A gluten-free diet isn’t always a healthy diet. Some people who follow a gluten-free diet may not get enough of certain nutrients, vitamins, and minerals in their diet such as fiber, iron, and calcium. Also, some gluten-free products can be high in calories and sugar. If you are diagnosed with celiac disease, it’s best to meet with a nutritionist to develop a healthy, balanced meal plan and to identify if any vitamin or mineral supplements are necessary. It is not suggested that people follow a gluten-free diet if not medically necessary.

There are many hidden sources of gluten both in food and non-food products. Gluten could be in foods that you wouldn’t expect –such as candy, sauces, soups, and marinades. Be sure to check products such as toothpaste, mouthwash, lipstick/gloss, glues, supplements, vitamins, and both prescription and over the counter medications. These potential sources of gluten are frequently overlooked:

  • Medications: Both prescription and over–the–counter medications may contain gluten. For over–the–counter medications, check with your pharmacist. With prescription medications, ask your health care provider to write, “Medication must be gluten–free” on any prescriptions.
  • Soaps, Shampoos, and Lotions: Many of these products contain wheat or oats. While gluten cannot be absorbed through the skin, it is important to be aware of this – especially if you have a habit of biting your finger nails or touching food after putting on lotion.
  • Envelopes: Envelopes may have a gluten–containing adhesive. You should use self–adhesive envelopes or use a sponge to wet the adhesive kind.

Gluten-Free Diet: Foods to Avoid vs. Safe Foods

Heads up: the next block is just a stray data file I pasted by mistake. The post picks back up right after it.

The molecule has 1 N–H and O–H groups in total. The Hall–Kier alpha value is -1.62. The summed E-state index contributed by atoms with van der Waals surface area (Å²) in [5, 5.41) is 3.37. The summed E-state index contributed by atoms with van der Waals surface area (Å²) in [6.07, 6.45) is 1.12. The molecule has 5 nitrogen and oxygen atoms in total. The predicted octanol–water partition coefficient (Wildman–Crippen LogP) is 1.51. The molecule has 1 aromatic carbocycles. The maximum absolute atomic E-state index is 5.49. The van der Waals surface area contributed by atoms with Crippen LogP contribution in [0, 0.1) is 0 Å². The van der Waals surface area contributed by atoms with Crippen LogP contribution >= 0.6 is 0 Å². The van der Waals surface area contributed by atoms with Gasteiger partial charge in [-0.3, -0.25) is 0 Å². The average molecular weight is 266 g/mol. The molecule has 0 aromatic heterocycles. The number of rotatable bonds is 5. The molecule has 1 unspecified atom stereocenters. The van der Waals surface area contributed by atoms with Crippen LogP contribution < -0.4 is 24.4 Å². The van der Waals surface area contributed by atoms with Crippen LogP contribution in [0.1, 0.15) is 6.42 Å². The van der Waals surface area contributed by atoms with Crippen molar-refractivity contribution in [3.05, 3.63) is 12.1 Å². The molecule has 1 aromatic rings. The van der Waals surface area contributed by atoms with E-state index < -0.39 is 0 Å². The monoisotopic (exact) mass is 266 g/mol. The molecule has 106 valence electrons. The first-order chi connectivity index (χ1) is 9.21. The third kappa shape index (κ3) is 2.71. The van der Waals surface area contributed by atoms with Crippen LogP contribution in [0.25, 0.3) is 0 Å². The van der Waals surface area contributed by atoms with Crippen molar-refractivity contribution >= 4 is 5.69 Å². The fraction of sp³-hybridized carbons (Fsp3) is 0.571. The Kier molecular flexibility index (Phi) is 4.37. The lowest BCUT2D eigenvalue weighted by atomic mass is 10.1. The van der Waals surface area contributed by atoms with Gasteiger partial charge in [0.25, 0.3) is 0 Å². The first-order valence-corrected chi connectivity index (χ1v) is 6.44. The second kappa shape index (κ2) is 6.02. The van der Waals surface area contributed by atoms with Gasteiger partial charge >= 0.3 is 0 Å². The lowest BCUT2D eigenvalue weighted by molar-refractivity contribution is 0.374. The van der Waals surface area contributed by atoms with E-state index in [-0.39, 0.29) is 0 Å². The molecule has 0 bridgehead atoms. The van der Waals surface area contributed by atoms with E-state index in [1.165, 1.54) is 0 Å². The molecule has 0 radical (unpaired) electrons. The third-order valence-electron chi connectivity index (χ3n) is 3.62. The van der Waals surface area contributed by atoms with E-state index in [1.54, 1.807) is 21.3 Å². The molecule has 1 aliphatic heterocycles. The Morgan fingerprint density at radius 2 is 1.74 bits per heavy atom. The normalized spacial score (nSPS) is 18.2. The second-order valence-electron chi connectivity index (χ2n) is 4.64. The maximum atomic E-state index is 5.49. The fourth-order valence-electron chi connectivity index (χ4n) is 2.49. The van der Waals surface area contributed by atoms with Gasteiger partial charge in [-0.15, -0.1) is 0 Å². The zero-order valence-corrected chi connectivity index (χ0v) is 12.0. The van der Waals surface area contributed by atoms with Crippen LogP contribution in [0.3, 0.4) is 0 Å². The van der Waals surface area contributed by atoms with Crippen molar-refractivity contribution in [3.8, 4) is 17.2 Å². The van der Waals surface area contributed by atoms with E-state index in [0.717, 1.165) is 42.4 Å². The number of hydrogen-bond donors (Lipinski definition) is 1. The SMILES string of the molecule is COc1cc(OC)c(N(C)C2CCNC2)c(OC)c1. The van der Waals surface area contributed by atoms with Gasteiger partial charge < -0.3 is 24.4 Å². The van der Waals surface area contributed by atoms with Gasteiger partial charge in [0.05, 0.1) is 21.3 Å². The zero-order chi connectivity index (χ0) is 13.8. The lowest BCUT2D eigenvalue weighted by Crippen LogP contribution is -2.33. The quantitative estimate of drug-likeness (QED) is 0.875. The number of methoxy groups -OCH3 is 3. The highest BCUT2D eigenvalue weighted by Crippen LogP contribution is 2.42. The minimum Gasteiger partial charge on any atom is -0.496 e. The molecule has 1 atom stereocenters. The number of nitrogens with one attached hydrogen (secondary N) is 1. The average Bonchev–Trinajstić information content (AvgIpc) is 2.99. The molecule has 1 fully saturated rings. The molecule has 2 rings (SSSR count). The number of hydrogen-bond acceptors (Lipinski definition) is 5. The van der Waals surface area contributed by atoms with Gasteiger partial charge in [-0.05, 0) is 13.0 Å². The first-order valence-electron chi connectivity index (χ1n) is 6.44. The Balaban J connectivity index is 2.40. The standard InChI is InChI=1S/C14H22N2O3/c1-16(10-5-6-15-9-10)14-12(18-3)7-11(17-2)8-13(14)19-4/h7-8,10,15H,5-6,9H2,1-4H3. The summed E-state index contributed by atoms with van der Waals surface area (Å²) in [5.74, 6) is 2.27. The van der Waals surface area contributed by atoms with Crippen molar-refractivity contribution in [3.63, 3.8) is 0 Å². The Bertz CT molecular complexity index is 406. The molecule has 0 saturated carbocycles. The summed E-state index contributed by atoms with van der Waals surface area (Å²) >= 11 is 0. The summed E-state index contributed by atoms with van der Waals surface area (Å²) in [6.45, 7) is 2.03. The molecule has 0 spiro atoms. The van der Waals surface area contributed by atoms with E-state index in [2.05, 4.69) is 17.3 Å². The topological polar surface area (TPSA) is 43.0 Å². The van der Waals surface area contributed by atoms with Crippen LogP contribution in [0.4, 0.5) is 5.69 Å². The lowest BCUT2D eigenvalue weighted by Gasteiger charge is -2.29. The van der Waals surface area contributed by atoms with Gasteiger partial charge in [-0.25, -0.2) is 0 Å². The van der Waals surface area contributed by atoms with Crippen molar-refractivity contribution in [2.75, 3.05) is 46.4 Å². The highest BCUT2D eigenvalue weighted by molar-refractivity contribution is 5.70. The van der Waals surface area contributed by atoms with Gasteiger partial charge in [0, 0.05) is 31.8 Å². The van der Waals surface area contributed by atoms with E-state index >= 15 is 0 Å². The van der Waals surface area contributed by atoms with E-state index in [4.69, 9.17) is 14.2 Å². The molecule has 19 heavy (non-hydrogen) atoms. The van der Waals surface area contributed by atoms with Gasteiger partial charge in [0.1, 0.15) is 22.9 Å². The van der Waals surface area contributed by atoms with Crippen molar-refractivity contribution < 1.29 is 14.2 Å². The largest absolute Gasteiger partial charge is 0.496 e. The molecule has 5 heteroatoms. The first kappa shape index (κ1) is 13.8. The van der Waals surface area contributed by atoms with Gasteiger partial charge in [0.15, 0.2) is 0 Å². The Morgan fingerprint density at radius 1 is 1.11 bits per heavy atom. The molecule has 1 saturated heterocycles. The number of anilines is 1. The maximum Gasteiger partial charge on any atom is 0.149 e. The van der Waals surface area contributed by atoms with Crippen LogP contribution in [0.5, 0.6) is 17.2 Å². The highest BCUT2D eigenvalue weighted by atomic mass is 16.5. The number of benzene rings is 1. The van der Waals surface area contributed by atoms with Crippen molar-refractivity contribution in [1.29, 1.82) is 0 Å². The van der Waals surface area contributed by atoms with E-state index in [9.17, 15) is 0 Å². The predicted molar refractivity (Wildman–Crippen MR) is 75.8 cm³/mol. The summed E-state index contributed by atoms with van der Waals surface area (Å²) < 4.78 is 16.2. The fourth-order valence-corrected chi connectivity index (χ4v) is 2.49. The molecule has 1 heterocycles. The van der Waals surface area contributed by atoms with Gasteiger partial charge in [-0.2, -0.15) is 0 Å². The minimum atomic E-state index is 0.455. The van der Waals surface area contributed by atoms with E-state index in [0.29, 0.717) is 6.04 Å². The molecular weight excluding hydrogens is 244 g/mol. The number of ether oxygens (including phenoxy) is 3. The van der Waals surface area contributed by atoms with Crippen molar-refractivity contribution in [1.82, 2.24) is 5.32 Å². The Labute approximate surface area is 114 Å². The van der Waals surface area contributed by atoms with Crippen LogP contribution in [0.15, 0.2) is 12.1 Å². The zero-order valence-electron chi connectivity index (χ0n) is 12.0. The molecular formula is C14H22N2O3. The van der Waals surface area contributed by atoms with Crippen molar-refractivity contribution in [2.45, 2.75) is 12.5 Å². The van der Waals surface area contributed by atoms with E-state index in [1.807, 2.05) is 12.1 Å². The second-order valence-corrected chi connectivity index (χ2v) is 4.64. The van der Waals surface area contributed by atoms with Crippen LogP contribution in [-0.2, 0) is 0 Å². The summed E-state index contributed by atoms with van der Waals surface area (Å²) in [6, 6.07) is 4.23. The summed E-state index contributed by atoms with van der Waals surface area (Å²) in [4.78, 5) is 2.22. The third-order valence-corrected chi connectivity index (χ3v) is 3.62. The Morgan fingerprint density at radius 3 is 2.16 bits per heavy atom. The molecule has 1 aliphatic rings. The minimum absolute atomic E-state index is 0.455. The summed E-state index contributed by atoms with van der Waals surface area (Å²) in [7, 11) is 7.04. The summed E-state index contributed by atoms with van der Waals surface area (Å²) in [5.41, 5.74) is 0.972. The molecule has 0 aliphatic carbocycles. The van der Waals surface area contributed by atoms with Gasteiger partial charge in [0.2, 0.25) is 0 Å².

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What foods do I avoid on the gluten–free diet?

Following a gluten–free diet means you should remove all foods that have gluten from your diet. Foods that contain gluten are “red–light foods” for anyone with celiac disease.

Ways to get rid of “red–light foods” from your diet:

  • Remove grains that contain gluten from your diet. You shouldn’t eat any food that contains wheat, barley, or rye. Keep in mind that wheat has many forms. Avoid products that include bulgur, durum, graham, kamut, spelt, and semolina. These are all forms of wheat!
  • Avoid all gluten-containing foods such as bagels, breads, beer, cakes, candy, cereals, crackers, cookies, dressing, flour tortillas, gravy, ice cream cones, licorice, malts, rolls, pretzels, pasta, pizza, pancakes, sauces, stuffing, soy sauce, veggie burgers, vegetarian bacon/vegetarian chicken patties (many vegetarian meat substitute products contain gluten) and waffles. Please note this is NOT a complete list. Fortunately, gluten-free varieties are available for most of these foods.
  • Look for “hidden” sources of gluten. Avoid foods that list gluten-containing ingredients such as ale, barley, beer, bleached flour, bran, bread flour, brewer’s yeast, brown flour, brown rice syrup, bulgur, couscous, dextrin (unless the source is gluten-free), durum, farina, farro, hydrolyzed vegetable (wheat) protein, gluten flour, graham flour, granary flour, groats, harina, kamut, malt, malt extract, malt syrup, malt vinegar, matzo, modified starch (unless the source is gluten-free), rye, orzo, semolina, self-rising flour, spelt, smoke flavoring, soy sauce, triticale, wheat germ, wheat and white flour, whole meal flour, and vegetable gum.

What’s important to know about barley?

Barley contains gluten and is frequently used to make malt. As a general rule, you should avoid natural or malt flavorings. If a food has “natural” or “malt” flavorings in the ingredient list, contact the company to see if these flavorings came from a non–gluten source.

Do I need to avoid oats?